No wonder that approximately 14% of folks have not been coached. And that number is likely very inaccurate, so I won't even suggest where it came from. But what's significant is that you've got all these people trying to be coaches, doing it poorly, for the wrong reasons, with the wrong philosophies, and only attracting a small portion of the population. Sign of a stigma? Yep. Absolutely.


Now, I won't be able to cover all contributing factors to this stigma in one post. It will take time to explain. And as my wife put it, "You're going to need to educate an entire culture on the basis for its misunderstanding of life coaching and coaching in general." She's right.


So, to finish off this post, let me show you one other problem with life coaching besides quality. It's likely one of the top reasons you haven't been coached yet.


Money.


When I first began building the model for Findlife Coaching, I looked up a popular coach training site that advertised something that blew me away. They said their goal was to train coaches to improve their skills to the point where they could charge their customers "premium prices."


And in case you breezed over that last point: coach trainers built businesses to make money from teaching people to get better for the reason of making more money! That was the goal. Articulated. Clear as a bell. And if you think it's just one business that's complicit in this semi-intellectual scheme, you'd be wrong. Anyone who charges too much money for their training or their coaching is just more beer in the barrel.


Not only is this hypocritical and misguided, it's totally backwards. Life coaching should be more about helping people achieve more in their lives, not about making more money. Sadly, nobody's pinned this one down yet. An over-zealousness for making money has plagued the life coaching industry, and it's kept many people who desperately need help and transformation from believing they stand to benefit from the work it does.


Think about it, if you need an example. Executive coaches are a perfect example of all that's wrong with the cost for coaching. Their "argument" is that they can charge you more money because their advice is worth more, since it operates on a higher, more consequential level. Well, tell that to the struggling, uneducated immigrant trying to find a $30k/year job that will put barely enough food on the table for their malnourished family.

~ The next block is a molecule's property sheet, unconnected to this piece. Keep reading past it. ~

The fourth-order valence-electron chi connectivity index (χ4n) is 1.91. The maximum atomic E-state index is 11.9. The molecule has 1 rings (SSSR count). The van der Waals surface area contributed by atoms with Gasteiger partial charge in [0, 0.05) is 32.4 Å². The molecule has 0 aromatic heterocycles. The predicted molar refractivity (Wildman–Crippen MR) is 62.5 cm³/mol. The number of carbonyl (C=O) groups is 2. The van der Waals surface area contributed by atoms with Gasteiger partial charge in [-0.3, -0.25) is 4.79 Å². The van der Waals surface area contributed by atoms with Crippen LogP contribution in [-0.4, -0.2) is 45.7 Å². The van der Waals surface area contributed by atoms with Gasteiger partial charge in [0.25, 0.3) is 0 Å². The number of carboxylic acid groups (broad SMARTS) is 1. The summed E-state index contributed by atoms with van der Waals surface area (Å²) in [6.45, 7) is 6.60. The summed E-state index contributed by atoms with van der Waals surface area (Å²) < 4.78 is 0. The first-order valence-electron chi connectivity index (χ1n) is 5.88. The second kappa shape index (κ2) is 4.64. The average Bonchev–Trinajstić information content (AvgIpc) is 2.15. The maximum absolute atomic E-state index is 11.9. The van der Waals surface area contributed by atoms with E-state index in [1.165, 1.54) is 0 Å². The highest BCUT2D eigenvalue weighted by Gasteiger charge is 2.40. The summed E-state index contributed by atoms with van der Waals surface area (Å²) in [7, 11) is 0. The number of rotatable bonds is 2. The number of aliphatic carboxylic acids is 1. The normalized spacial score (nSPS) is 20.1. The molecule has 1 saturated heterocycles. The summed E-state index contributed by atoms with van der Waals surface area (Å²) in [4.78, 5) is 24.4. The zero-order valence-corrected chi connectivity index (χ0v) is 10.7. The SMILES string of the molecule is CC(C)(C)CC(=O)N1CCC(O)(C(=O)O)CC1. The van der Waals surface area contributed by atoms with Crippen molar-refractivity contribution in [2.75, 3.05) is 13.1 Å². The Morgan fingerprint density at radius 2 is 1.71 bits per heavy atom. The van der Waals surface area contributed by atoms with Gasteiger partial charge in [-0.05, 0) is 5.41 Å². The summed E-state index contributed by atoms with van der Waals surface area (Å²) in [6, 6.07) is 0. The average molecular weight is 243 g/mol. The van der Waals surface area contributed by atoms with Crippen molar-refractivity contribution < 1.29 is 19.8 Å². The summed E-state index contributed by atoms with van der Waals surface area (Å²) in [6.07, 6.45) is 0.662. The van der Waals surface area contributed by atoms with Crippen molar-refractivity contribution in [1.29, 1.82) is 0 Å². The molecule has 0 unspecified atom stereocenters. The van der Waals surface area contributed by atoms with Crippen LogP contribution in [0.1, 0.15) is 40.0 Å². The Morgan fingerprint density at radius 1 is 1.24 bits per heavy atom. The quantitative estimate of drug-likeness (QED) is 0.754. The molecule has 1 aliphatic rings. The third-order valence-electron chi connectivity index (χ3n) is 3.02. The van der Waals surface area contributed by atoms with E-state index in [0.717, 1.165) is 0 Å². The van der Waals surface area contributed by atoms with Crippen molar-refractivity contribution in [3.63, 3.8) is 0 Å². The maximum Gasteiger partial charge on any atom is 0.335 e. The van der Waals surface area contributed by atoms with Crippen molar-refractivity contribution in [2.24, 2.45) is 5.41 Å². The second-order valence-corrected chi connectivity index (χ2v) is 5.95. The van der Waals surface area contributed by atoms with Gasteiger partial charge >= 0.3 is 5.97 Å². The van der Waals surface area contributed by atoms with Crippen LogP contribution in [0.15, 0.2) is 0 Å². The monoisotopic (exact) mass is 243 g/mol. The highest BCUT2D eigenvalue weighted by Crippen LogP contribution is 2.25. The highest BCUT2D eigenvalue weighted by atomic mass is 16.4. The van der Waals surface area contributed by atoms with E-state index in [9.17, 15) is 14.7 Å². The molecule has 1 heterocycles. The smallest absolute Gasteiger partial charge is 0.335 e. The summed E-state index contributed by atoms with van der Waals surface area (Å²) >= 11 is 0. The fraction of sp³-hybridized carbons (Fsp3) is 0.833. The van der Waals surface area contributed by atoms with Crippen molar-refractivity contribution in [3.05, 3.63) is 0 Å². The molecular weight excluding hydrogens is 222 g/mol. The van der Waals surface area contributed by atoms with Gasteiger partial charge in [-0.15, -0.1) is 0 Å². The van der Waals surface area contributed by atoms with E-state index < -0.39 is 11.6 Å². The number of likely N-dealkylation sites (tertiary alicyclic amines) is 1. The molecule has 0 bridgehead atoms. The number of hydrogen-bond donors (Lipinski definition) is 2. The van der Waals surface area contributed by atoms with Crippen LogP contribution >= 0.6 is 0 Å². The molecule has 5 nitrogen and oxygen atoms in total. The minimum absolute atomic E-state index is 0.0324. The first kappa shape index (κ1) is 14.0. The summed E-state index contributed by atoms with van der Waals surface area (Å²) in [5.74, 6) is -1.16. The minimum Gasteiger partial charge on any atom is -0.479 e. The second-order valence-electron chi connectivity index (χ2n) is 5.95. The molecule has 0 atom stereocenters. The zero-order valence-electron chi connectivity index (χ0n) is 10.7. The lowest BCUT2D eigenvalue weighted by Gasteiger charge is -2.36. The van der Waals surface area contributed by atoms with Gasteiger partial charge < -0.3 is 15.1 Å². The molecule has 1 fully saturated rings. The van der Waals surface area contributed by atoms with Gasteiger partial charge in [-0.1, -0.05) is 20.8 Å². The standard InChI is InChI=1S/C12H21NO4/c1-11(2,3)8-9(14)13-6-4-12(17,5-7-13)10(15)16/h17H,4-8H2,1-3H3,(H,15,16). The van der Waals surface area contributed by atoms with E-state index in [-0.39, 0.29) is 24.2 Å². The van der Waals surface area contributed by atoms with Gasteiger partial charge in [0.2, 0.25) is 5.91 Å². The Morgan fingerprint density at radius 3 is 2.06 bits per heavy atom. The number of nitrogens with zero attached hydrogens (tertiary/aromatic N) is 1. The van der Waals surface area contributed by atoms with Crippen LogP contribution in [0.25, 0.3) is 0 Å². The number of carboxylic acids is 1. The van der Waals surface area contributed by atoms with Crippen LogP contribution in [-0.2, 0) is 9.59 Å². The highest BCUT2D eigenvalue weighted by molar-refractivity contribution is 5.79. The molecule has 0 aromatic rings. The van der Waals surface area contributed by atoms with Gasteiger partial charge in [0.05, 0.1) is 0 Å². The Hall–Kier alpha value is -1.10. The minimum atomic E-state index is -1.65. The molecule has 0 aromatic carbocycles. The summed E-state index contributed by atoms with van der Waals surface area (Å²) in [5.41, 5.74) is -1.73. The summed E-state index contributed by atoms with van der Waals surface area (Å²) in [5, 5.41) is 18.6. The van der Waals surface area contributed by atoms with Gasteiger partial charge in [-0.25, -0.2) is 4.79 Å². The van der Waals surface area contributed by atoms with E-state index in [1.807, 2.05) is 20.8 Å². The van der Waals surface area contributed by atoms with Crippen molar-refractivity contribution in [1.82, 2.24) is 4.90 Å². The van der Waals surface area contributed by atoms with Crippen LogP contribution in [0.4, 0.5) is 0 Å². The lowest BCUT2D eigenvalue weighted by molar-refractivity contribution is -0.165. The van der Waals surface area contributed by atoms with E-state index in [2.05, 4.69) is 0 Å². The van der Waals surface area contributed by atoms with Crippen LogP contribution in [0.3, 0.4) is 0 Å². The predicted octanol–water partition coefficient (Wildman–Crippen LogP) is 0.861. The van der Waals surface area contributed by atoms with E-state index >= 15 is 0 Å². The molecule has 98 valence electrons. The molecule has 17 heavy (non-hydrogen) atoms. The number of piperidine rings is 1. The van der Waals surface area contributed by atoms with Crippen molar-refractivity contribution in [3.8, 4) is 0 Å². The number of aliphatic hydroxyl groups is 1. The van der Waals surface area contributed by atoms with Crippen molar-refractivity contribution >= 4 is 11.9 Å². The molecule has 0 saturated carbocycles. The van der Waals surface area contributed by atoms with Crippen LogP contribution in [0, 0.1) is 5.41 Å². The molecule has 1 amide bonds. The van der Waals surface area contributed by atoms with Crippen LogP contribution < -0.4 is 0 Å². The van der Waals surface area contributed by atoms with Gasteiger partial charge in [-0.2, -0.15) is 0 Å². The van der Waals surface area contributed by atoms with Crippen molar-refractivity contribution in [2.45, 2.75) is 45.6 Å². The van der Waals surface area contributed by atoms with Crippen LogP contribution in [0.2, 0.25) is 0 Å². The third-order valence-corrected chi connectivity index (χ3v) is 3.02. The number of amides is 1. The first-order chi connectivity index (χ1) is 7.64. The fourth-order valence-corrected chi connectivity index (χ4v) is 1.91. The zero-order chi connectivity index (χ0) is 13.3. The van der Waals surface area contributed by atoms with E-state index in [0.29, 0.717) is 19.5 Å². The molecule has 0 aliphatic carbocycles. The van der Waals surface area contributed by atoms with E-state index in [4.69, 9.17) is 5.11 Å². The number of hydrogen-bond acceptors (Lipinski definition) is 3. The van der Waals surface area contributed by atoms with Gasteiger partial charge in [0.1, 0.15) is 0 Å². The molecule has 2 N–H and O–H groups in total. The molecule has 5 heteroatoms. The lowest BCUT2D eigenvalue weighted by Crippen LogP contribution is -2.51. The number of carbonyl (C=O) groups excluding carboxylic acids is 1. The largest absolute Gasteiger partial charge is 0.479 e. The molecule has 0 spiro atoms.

Who needs more help? The immigrant or the executive? For whom is the help worth more? Whose transformation is more incredible, worthwhile, impressive, and important? To be quite frank with you, those are difficult questions to answer. But that doesn't mean we shouldn't work hard to answer them. Without much thought, it's easy to realize that the executive who's already "made it" and matured in their work and personal process would likely only make marginal gains from any given coach's insight. The immigrant, however, stands to gain an entire life of critical needs.


But weighing the two is hard. So, satisfactorily answering those specific questions will have to wait for another time. But let me make something clear that we can gain by a glance at this issue: aiming to charge more to the few rather then less to the many who need it, the coaching industry ruined its prospects. Ruined its reputation. Ruined its potential.


This much is obvious.


Spending its time coming up with clever phrases and sales gimmicks to make more money, the coaching industry spent a ton of time on the wrong things. Things that left life change, real people with real decisions to make, desperate for something better.


And they now don't know who to turn to. They don't know who they can trust. Many just throw their hands up in the air and say, "I'll just figure it out myself."


This isn't right. It's not how life was meant to be lived.


So, I decided enough's enough. Findlife Coaching rights the ship. We do it different. And I'm excited to take the time to show you why and how we do it.


Even more, I can't wait to coach you the way you were meant to be coached. Help you live the life you were meant to live. Be the person you were meant to be.


-Tom